Argentine pro-government and opposition legislators decided to postpone until Saturday the trip to Tierra del Fuego to present the document that will be the base for the “State policy” regarding the sovereignty claim over the disputed Malvinas Islands.
The trip had been scheduled for Friday, but authorities decided to put the encounter off to join the national mourning declared by President Cristina Fernández due to the Once station tragic train crash in downtown Buenos Aires.
The document will count with ten points which include the “re-affirmation of the Argentine sovereignty over the Islands,” the “defence of natural resources” and the “position against the militarization” of the territory.
The postponement announcement was made Thursday afternoon following a meeting at the office of the chairman of the Foreign Affairs Committee, Senator Daniel Filmus with the rest of the members from the Upper and Lower House committees, where the final draft of a unified document was agreed.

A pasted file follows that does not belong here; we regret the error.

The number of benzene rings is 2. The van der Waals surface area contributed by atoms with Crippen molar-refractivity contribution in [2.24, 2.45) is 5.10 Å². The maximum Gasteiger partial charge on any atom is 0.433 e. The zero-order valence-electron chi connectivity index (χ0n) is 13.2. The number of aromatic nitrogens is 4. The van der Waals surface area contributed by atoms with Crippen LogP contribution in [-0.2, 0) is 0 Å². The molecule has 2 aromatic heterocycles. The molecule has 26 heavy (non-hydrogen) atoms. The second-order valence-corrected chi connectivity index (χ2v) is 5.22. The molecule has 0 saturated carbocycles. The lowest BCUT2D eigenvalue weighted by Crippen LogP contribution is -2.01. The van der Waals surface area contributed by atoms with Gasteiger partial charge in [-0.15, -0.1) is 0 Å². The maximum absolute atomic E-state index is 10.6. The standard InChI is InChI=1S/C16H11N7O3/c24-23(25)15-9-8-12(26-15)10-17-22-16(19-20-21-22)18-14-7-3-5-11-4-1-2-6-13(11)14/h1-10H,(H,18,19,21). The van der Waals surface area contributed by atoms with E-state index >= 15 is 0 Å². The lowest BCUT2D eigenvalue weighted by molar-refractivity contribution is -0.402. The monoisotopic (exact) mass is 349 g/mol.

“The trip is going to be a historic event because it is the first time that the two congressional (Foreign Affairs) committees meet in Tierra del Fuego to ratify the Argentine sovereignty claim over the Malvinas Islands”, said Senator Filmus.
Besides reaffirming Argentine sovereignty over the Malvinas Islands, the document contemplates the 1994 constitutional amendment which establishes the “legitimate and imprescriptible sovereignty over the South Atlantic Islands”.
The initiative will be ratified by the full houses of the Argentine congress during the first March session, once the recess is over.
Filmus said that the document includes a special mention to the support received from Latin American countries and other countries such as China to the Argentine position, as well as the significance of preserving natural resources and the safeguard of the inter-ocean space.
The final draft acknowledges the policies for a peaceful, negotiated diplomatic solution to the conflict sponsored by all Argentine democratic governments since 1983 as opposed to the attitude of the military governments of turning the dispute into an armed conflict as happened in 1982.
Senator Filmus finally underlined the consensus from the different political groups in the drafting of the document which collects the different proposals both from government and opposition lawmakers to truly confirm Malvinas as a “State policy”.